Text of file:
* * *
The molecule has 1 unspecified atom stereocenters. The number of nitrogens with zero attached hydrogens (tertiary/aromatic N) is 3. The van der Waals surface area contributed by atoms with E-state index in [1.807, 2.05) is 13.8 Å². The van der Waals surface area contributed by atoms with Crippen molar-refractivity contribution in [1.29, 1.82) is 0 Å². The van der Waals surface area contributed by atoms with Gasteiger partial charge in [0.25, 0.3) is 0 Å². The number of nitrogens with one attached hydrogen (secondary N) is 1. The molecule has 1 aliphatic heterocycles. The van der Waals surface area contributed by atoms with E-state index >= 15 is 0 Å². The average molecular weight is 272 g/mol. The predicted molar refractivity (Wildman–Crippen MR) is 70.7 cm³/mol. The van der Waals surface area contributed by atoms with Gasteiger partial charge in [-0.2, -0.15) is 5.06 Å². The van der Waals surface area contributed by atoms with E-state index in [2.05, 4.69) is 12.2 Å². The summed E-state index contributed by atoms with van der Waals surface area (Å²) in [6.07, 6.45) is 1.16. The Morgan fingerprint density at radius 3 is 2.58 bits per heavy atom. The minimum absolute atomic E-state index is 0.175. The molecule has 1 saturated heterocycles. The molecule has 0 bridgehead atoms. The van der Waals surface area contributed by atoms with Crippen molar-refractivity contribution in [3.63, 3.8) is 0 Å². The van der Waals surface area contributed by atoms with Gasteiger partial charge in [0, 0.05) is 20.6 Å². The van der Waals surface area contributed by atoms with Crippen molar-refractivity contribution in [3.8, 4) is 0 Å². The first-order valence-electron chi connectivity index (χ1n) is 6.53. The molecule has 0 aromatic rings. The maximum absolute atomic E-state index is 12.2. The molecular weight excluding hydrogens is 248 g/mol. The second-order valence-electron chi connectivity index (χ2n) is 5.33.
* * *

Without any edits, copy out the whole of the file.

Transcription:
The molecule has 1 unspecified atom stereocenters. The number of nitrogens with zero attached hydrogens (tertiary/aromatic N) is 3. The van der Waals surface area contributed by atoms with E-state index in [1.807, 2.05) is 13.8 Å². The van der Waals surface area contributed by atoms with Crippen molar-refractivity contribution in [1.29, 1.82) is 0 Å². The van der Waals surface area contributed by atoms with Gasteiger partial charge in [0.25, 0.3) is 0 Å². The number of nitrogens with one attached hydrogen (secondary N) is 1. The molecule has 1 aliphatic heterocycles. The van der Waals surface area contributed by atoms with E-state index >= 15 is 0 Å². The average molecular weight is 272 g/mol. The predicted molar refractivity (Wildman–Crippen MR) is 70.7 cm³/mol. The van der Waals surface area contributed by atoms with Gasteiger partial charge in [-0.2, -0.15) is 5.06 Å². The van der Waals surface area contributed by atoms with E-state index in [2.05, 4.69) is 12.2 Å². The summed E-state index contributed by atoms with van der Waals surface area (Å²) in [6.07, 6.45) is 1.16. The Morgan fingerprint density at radius 3 is 2.58 bits per heavy atom. The minimum absolute atomic E-state index is 0.175. The molecule has 1 saturated heterocycles. The molecule has 0 bridgehead atoms. The van der Waals surface area contributed by atoms with Crippen molar-refractivity contribution in [3.63, 3.8) is 0 Å². The van der Waals surface area contributed by atoms with Gasteiger partial charge in [0, 0.05) is 20.6 Å². The van der Waals surface area contributed by atoms with Crippen molar-refractivity contribution in [3.8, 4) is 0 Å². The first-order valence-electron chi connectivity index (χ1n) is 6.53. The molecule has 0 aromatic rings. The maximum absolute atomic E-state index is 12.2. The molecular weight excluding hydrogens is 248 g/mol. The second-order valence-electron chi connectivity index (χ2n) is 5.33.